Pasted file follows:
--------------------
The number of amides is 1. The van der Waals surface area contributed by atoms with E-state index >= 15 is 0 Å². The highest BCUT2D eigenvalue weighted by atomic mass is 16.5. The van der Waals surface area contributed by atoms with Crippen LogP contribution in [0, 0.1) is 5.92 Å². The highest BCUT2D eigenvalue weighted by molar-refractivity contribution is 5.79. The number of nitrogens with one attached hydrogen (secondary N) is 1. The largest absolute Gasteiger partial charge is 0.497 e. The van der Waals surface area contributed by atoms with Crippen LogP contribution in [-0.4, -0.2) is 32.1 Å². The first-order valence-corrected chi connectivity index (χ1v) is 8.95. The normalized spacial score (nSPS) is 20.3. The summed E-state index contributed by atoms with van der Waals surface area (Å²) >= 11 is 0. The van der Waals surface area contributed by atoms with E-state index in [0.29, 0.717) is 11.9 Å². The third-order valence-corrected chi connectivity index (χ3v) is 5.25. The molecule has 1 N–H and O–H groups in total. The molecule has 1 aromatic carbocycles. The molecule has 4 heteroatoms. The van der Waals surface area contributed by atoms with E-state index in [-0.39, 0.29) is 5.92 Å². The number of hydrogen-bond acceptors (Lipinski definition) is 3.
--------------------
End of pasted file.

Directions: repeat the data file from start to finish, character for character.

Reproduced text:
The number of amides is 1. The van der Waals surface area contributed by atoms with E-state index >= 15 is 0 Å². The highest BCUT2D eigenvalue weighted by atomic mass is 16.5. The van der Waals surface area contributed by atoms with Crippen LogP contribution in [0, 0.1) is 5.92 Å². The highest BCUT2D eigenvalue weighted by molar-refractivity contribution is 5.79. The number of nitrogens with one attached hydrogen (secondary N) is 1. The largest absolute Gasteiger partial charge is 0.497 e. The van der Waals surface area contributed by atoms with Crippen LogP contribution in [-0.4, -0.2) is 32.1 Å². The first-order valence-corrected chi connectivity index (χ1v) is 8.95. The normalized spacial score (nSPS) is 20.3. The summed E-state index contributed by atoms with van der Waals surface area (Å²) >= 11 is 0. The van der Waals surface area contributed by atoms with E-state index in [0.29, 0.717) is 11.9 Å². The third-order valence-corrected chi connectivity index (χ3v) is 5.25. The molecule has 1 N–H and O–H groups in total. The molecule has 1 aromatic carbocycles. The molecule has 4 heteroatoms. The van der Waals surface area contributed by atoms with E-state index in [-0.39, 0.29) is 5.92 Å². The number of hydrogen-bond acceptors (Lipinski definition) is 3.